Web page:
I hadn't planned any activity today. I figured I'd see how I felt after yesterday's Independence Day Walk and go from there. I slept until 8 this morning and my legs felt fine. We stopped frequently to stretch yesterday and I stretched again when I got home. Stretching matters. :)

Since I had no plan for today it took me the better part of an hour from decision to pulling away from home. Including coming back in the house twice (once after about a block away) to pick up things I had forgotten. This is why I make lists folks and why when I do have a plan or idea in mind I lay everything out the night before.

It was a gorgeous day for a bike ride. Once again another gorgeous summer weekend. Arthur has completely left the area so we had bright sunshine and low humidity and on top of that low temps as well.

The ECG portion that I was on more or less follows 291 in PA and Gov Printz Blvd in Delaware. The PA portion except for the part that goes onto the Chester Waterfront Trail is kind of boring. 291 is also known as the Industrial Highway and does live up to it's name. Still it was a pleasant ride on a such a beautiful day. The part along the waterfront was particularly stunning.

So who knew that Delaware has hills? Not big ones mind you. I've done bigger hills in and around Media. But when one is cruising along flat road for 12 miles and then has to climb out of seemingly nowhere....well it's a surprise. At the top of the 'hill' was a nice long descent back to the river level.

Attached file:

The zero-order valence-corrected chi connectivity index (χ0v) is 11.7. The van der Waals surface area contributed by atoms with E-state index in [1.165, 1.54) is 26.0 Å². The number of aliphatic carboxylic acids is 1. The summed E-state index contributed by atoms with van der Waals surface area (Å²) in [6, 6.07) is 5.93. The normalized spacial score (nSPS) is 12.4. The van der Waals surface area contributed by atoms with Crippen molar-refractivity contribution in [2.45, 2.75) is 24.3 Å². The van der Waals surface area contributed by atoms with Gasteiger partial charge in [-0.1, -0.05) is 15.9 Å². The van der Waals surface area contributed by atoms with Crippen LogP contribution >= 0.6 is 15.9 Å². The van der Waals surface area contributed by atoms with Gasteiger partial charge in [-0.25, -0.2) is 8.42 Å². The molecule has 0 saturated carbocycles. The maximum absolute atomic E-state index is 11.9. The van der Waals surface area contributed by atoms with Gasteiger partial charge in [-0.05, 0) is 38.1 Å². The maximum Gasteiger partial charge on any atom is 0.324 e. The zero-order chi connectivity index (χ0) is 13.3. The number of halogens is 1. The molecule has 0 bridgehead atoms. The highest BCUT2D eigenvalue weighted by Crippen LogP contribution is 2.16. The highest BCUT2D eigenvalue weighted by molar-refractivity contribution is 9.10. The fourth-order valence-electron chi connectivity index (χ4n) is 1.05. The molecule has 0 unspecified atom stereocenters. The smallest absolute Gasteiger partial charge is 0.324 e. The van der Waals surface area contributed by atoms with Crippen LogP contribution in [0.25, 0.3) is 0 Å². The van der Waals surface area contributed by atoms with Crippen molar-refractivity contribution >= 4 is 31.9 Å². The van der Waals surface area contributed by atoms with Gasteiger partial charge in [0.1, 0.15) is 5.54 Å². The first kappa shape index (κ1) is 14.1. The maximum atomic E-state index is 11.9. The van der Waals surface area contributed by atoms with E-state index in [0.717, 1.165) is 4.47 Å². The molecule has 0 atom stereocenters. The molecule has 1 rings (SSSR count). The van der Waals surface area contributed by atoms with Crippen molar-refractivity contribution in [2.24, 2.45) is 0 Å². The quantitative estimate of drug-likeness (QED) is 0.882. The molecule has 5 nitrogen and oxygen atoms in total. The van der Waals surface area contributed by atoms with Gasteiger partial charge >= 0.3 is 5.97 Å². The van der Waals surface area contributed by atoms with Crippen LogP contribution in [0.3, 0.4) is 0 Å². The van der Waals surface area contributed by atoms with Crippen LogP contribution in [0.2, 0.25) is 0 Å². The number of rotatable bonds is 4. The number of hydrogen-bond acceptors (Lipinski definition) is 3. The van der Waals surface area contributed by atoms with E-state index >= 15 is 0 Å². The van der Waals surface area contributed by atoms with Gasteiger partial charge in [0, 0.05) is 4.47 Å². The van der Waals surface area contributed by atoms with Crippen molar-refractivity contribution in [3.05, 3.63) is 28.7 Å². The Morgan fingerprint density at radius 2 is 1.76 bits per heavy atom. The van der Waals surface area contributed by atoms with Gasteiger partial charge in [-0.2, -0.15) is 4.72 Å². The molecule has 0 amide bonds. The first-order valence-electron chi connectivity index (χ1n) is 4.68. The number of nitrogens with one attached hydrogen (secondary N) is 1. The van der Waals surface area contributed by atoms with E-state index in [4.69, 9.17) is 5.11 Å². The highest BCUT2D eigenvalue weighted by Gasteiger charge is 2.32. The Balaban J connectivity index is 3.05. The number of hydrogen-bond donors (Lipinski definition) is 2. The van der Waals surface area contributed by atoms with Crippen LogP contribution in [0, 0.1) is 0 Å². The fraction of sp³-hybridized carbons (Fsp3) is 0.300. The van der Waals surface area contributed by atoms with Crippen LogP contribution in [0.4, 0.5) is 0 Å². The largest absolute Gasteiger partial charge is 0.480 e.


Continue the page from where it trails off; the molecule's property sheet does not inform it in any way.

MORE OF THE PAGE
At 15 miles I looked for the next safe spot to cross over the 4 lane road and began the return trip. The return up the long slow hill was not all that much fun but I'm proud to say I made it without getting off the bike. Same for the rise over I-95 just before reaching the car.

For most of the ride my right quad was burning. It bothered me last weekend too. Last weekend I quit after 8 miles this weekend I figured I'd keep going since there was so much flat. The discomfort made those measly hills painful. Although the flats did not provide much relief. I'm pretty sure the pain is my quad muscle rebelling for having to work overtime because my hamstrings and hip flexors are weak/tight on that side. I stopped frequently to stretch everything with extra attention on hamstrings and hip flexors and while that helped it only provided short term relief. :( I need to pay attention to these more for the long haul.